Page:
The case was brought before the court by the national Republican Party and Shaun McCutcheon; a wealthy businessman from Alabama who argued the cap on aggregate donations violated his First Amendment rights by prevented him from donating to Republican candidates he wanted to support in recent elections.
"Today, the court made clear that restraints on the political speech of those whose views you don't like must fail; free speech is the right of all Americans and not a revocable grant from the government of the day," said Dan Backer, the lead political counsel for McCutcheon and the Republican Party.
Campaign finance reformers, however, said the ruling is not a victory for free speech. It's a victory for the plutocracy.
"No matter what five Supreme Court justices say, the First Amendment was never intended to provide a giant megaphone for the wealthiest to use to shout down the rest of us," said Robert Weissman, president of Public Citizen, a progressive watchdog group that supports campaign finance reforms. "Our only hope of overturning this McCutcheon travesty - along with Citizens United - is if millions of Americans band together in saying 'Enough!' to plutocracy."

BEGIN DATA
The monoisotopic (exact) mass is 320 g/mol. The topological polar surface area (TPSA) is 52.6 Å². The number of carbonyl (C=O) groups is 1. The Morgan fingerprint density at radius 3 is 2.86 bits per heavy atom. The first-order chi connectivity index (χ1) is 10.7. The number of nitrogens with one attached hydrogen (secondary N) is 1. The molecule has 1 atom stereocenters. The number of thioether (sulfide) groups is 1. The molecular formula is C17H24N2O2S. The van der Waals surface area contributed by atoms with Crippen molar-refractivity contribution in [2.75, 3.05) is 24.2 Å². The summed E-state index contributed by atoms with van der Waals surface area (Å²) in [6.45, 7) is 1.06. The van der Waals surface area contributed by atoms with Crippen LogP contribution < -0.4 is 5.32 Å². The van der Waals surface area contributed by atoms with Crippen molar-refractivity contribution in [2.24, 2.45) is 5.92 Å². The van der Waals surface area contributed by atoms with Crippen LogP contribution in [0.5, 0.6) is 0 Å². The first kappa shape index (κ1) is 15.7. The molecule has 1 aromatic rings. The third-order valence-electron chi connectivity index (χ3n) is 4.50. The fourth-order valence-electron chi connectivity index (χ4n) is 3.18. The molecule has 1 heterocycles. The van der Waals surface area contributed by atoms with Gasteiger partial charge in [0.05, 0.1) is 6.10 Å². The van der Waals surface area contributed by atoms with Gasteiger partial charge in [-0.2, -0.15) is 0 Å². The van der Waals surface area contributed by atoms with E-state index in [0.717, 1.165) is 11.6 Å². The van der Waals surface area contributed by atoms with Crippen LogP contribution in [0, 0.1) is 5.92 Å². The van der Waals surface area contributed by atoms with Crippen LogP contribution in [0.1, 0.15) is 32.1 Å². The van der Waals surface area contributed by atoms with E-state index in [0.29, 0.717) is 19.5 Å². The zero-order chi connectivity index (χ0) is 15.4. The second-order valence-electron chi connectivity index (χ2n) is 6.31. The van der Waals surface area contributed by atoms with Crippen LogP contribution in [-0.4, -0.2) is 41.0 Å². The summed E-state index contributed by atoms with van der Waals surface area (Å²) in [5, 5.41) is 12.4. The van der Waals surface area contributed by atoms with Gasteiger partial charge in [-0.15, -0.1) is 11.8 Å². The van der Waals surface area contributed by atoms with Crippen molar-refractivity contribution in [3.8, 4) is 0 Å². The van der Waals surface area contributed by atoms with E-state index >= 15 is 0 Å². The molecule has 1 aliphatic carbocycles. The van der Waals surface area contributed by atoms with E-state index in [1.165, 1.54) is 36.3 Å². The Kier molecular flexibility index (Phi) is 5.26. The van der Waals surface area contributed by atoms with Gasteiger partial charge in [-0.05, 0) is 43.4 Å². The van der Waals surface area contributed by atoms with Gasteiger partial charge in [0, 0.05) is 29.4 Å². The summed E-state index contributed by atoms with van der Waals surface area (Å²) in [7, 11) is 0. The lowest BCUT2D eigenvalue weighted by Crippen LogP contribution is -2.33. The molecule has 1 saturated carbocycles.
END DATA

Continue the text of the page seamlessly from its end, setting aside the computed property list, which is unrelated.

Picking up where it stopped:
Growing Grass-Roots Momentum
For several years, a broad grass-roots movement has pushed to overturn Citizens United, either through legislation or amending the Constitution to declare that money spent influencing elections is not the same as free speech. Activists also are pushing for federal legislation that would amplify the impact of small political donations made by average Americans.
Jonah Minkoff-Zern, an activist with Public Citizen who helped organize protests in response to the McCutcheon decision, said the ruling would only spark more grassroots momentum.
"The rallies are a way for us to say, this is not going to be a dark day in history but a day of organizing hope and a call for change," Minkoff-Zern told Truthout.
In recent years, lawmakers in at least 16 states have passed resolutions calling for a constitutional amendment to overturn Citizens United. Minkhoff-Zern said at least 150 members of Congress have signed on in support of similar resolutions.